I never used plastic for a liner. I do not doubt it is stronger than wood, especially since it won’t split and won’t be punctured either. ABS is a rigid material. However, given my experience from my previous job, I would test it with neatsfoot oil before using it on the leather over it. One of the most destructive tests for plastics was sunblock lotion and hand lotion resistance. Apparently, chemicals in these, including fatty acids, can be really harmful to some plastics. It could be that neatsfoot oil (or any other animal or plant-based fat) will embrittle it over time, especially in combination with heat. I can’t remember how susceptible ABS was, I do remember that for PC the sunblock lotion was like kryptonite.
    It is food for thought though, ABS is cheap and I could buy some easily.

    As far as splitting wood goes, when using modern woods it should be of no consequence that the seam is directly opposite the cutting edge – modern woods are usually stronger than the natural lignin bonds within the wood so when failure happens, it is the natural wood that usually fails before the glued joint. And that is when talking about PVA glue, epoxy is even stronger.

  3. Tethys says

    Can neatsfoot oil penetrate through the leather to the ABS? I would expect that the rubber cement would prevent the oil from contacting the plastic, but I can’t see any issue with using a little on the outside of the finished scabbard.

    It came out really well. Pointy, gleaming, and so sharp that it opens Husbands with a flick of the wrist. I’m a little confused how to wear it. On a thigh? On a waist belt? It looks very large. Perfect for invading Brittania.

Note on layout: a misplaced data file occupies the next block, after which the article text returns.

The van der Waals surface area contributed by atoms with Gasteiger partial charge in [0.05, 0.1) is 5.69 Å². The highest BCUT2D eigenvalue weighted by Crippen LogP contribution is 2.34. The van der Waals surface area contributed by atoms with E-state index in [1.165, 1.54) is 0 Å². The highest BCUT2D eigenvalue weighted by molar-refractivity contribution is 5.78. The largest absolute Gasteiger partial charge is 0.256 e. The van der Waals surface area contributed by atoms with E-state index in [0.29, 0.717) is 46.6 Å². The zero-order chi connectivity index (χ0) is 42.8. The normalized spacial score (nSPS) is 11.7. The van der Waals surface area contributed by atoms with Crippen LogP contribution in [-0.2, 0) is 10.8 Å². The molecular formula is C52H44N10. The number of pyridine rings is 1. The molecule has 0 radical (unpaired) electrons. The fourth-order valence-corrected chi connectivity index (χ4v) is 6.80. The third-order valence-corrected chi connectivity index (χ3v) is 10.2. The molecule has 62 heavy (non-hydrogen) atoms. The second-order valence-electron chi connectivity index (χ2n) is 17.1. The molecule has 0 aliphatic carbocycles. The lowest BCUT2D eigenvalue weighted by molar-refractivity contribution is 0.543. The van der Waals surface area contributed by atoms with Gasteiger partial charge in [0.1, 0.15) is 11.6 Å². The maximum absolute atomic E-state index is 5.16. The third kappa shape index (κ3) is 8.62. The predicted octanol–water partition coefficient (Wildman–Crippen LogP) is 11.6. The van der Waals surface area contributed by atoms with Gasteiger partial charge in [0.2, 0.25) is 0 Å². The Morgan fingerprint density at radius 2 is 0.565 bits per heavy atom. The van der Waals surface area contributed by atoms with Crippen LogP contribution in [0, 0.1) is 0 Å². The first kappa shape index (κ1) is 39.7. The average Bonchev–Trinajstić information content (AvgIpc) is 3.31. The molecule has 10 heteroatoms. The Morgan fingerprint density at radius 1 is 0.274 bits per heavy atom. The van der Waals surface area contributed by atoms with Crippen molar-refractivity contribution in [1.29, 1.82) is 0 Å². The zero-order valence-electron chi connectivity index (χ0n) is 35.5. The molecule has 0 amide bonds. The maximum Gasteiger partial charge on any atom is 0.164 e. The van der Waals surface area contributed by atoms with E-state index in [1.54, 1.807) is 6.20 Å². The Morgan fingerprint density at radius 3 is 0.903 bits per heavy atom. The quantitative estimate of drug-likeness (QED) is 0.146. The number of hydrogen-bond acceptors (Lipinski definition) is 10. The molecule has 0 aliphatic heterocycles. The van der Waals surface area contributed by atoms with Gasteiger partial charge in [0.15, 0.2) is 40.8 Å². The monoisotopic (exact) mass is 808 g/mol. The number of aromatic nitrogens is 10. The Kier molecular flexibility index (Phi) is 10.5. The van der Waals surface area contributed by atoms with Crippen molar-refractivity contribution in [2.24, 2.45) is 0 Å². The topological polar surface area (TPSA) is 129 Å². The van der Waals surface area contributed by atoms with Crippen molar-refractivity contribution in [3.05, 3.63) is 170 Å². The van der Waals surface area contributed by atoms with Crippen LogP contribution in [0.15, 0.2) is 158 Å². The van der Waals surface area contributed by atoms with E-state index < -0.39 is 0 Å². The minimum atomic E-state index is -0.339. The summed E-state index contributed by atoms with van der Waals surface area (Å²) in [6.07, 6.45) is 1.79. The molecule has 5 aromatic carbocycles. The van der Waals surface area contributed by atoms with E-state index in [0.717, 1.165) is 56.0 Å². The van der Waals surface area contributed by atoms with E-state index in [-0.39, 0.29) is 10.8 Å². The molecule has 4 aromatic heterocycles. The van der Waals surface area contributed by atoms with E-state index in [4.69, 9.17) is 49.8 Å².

4. says

    @Tethys, I don’t know if the oil can penetrate through the leather and the rubber cement. One of the points of that test used to be to test exactly that – if the oils can penetrate the surface decorations (paint, lacquer, plastic foil, print, etc). If they could not, one of the other most frequent points of failure was edges, where the oils did not need to penetrate anything but could come directly into contact with the unprotected plastic. That has led to edge delaminations, swellings, embrittlement, etc. In a knife scabbard, such a point would be the throat.
    It might be that it is just fine, I’m just saying that I would not assume it is fine and would test it.

  5. says

    ABS is a styrene, it is proof against oil and gasoline, but not acrylic solvents. I’m not particularly worried about someone carrying one of my knives falling into a vat of trichlor. Also, the steel wires might help.

    It’s even flame resistant at temperatures that will ignite the carrier. Waterproof, too, though the leather isn’t. I have not tested against gravity from a black hole but I think the scabbard and knife would come apart.

  6. says

    @Marcus, you are probably right. But could you humor me, put a drop of neatsfoot oil on an offcut, put it somewhere warm and dry for a few days, maybe even in the sun, and after that look if it has changed (swellings, cracks, embrittlement)?

    I am not trying to be difficult, I have two reasons.

    The first is theoretical – “Resistant against oils” usually means against mineral oils and other petroleum derivatives. The chemistry of those is completely different from the chemistry of plant and animal-derived oils. If you google polycarbonate oil resistance it will tell you that it is resistant against oils but I do remember with 100% certainty that PC will fail in contact with some organic oils, especially in combination with heat.